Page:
Tripura Chief Minister Biplab Kumar Deb has of late made it his style to use the Risa, a customary handwoven cloth used by Tripura’s indigenous tribal communities.
Risa is one of the three parts of customary Tripuri female attire, the other two being the Rignai and Rikutu.
The Risa is essentially a customary handwoven cloth and is used as a head gear, stole, female upper cloth or presented to honour a distinguished recipient.
The Rignai is primarily used to cover lower part of the body and literally translates into ‘to wear’. The Rituku covers the upper half of the body, wrapping it all around.
However, it is also used like a ‘chunri’ or a ‘pallu’ of the Indian saree. It is also used to cover the head of newly married Tripuri women.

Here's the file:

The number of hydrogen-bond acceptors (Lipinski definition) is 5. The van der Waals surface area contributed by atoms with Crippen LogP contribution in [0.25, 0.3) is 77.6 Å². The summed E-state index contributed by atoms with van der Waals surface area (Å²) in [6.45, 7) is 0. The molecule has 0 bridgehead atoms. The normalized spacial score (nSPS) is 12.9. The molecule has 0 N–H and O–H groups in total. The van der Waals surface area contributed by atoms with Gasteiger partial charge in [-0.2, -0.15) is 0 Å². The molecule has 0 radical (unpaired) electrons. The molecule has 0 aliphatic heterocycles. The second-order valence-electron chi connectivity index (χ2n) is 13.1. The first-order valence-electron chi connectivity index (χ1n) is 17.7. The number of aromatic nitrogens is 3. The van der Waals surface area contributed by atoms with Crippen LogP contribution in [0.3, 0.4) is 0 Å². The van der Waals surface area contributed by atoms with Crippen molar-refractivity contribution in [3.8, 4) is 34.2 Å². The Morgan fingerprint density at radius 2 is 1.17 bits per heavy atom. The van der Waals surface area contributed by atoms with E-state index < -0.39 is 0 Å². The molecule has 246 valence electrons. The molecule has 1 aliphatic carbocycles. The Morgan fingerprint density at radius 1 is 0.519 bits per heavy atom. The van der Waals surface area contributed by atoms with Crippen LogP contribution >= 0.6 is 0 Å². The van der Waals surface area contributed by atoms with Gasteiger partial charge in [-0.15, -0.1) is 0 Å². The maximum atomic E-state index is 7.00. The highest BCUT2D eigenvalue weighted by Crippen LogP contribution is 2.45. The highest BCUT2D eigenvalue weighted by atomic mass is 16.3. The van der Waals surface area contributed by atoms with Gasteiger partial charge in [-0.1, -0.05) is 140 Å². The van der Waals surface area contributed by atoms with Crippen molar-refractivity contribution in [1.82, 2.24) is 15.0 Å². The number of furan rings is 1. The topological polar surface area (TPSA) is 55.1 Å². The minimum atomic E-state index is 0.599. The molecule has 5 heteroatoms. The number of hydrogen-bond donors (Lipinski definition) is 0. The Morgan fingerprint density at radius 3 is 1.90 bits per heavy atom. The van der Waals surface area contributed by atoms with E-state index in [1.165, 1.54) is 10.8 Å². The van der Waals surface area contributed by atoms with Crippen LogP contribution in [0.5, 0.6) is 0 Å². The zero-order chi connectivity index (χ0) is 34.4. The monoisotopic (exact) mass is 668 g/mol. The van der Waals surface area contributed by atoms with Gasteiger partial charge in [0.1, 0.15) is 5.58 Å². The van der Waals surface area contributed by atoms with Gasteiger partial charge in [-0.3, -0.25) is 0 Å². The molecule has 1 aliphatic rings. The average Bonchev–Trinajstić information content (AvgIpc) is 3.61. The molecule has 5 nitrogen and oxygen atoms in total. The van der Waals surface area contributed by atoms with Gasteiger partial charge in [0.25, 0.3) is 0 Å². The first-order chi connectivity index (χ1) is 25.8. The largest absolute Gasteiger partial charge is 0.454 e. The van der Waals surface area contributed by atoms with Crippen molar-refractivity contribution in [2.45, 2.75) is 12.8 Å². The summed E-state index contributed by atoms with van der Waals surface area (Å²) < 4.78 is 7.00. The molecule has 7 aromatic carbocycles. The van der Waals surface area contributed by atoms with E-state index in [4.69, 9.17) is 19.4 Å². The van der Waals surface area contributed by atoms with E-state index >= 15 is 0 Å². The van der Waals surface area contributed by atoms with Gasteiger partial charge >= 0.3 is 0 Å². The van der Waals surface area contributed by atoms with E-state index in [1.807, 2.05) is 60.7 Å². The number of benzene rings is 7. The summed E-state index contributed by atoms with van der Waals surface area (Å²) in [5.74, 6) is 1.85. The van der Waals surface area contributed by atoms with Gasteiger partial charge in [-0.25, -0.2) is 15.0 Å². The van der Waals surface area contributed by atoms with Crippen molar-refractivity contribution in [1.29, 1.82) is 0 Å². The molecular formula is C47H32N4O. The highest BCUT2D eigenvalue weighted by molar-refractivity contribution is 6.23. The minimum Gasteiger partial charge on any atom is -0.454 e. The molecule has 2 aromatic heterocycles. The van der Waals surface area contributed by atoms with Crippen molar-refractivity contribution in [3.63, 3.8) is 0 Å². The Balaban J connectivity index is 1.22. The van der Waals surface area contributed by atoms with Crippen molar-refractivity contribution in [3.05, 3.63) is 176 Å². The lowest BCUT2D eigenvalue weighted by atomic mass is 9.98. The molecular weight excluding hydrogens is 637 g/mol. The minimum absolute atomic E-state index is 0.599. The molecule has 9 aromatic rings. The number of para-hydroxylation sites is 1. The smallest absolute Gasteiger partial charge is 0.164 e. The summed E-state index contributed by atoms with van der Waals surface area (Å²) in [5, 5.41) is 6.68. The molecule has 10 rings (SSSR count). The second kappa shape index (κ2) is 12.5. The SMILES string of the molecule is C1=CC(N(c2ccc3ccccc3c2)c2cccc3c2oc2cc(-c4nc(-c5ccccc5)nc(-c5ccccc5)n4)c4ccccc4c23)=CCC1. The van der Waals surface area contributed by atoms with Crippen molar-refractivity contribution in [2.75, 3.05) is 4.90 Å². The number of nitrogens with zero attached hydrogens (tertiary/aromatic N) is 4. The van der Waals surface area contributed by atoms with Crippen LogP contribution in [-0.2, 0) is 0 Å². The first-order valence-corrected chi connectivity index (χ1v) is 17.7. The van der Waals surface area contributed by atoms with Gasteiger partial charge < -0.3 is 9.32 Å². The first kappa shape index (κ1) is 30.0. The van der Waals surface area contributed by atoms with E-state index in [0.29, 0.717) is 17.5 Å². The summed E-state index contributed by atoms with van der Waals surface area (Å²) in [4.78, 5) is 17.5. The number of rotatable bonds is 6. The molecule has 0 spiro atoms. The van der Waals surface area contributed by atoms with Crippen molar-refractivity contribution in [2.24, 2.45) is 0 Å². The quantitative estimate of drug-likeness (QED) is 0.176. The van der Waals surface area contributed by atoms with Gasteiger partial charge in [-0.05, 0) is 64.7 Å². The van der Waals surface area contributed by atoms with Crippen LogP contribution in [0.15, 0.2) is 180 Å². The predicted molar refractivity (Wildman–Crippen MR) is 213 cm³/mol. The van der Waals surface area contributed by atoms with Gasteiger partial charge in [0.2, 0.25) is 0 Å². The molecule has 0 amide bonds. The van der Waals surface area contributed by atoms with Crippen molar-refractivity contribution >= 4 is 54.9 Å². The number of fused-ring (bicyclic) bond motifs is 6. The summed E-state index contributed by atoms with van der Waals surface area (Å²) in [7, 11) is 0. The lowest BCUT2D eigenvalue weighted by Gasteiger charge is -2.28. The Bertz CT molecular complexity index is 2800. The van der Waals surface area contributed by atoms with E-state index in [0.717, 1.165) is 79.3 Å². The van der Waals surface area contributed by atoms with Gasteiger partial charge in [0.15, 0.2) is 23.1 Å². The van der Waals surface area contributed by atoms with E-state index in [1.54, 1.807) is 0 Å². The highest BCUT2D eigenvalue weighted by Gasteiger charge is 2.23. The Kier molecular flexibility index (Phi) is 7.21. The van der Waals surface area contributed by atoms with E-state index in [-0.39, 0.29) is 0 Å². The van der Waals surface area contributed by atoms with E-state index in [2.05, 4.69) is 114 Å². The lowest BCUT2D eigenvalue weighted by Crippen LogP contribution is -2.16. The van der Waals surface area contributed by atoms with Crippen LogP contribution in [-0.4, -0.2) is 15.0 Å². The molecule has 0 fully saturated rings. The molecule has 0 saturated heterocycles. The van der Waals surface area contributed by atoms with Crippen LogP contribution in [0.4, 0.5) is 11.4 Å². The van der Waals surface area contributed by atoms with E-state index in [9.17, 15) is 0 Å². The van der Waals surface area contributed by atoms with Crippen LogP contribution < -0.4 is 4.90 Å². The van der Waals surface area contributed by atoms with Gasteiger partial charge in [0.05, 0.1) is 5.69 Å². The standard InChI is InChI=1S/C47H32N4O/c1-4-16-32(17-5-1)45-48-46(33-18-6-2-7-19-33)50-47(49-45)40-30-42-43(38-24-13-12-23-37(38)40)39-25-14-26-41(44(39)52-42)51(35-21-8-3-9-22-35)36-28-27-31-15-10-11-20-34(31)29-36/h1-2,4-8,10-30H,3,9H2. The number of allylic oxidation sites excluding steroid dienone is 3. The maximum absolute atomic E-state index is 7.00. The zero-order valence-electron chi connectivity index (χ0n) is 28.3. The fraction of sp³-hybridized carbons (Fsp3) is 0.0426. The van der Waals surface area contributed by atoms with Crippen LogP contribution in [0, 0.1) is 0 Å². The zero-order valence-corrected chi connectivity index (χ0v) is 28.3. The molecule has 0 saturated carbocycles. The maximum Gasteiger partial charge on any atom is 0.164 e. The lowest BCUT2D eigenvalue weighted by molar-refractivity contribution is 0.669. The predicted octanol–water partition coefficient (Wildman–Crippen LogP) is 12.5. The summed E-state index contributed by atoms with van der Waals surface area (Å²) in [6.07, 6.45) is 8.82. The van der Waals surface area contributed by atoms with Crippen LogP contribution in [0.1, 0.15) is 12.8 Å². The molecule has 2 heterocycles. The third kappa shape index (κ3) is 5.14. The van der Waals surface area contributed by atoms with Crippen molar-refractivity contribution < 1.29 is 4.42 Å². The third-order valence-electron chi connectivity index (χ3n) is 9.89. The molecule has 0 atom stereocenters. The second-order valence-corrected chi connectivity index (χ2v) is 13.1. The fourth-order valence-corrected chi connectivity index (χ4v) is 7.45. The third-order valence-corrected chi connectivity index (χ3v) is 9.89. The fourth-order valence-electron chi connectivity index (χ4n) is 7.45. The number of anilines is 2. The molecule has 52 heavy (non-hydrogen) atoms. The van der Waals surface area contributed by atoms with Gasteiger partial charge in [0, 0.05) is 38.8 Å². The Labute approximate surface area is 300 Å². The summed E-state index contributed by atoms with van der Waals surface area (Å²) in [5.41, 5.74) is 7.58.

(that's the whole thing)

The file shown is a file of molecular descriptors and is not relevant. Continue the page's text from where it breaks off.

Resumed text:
Risa plays a host of crucial social utilities. Adolescent Tripuri girls are first given risa to wear when she reaches 12-14 years in an event called Risa Sormani.
Risa is primarily used as a breastcloth and is woven in different colourful designs. However, it is also used in religious festivals like the Garia Puja, a customary festival of the tribal communities.
It is used as a head turban by male folks during weddings and festivals, as a cummerbund over dhoti, head scarf by young girls and boys, muffler during winters. The cloth is even used as a makeshift baby carrier on the mother’s back.
In the ancient days, they used to judge a woman’s intelligence in these communities by her woven Rignai and Risa designs.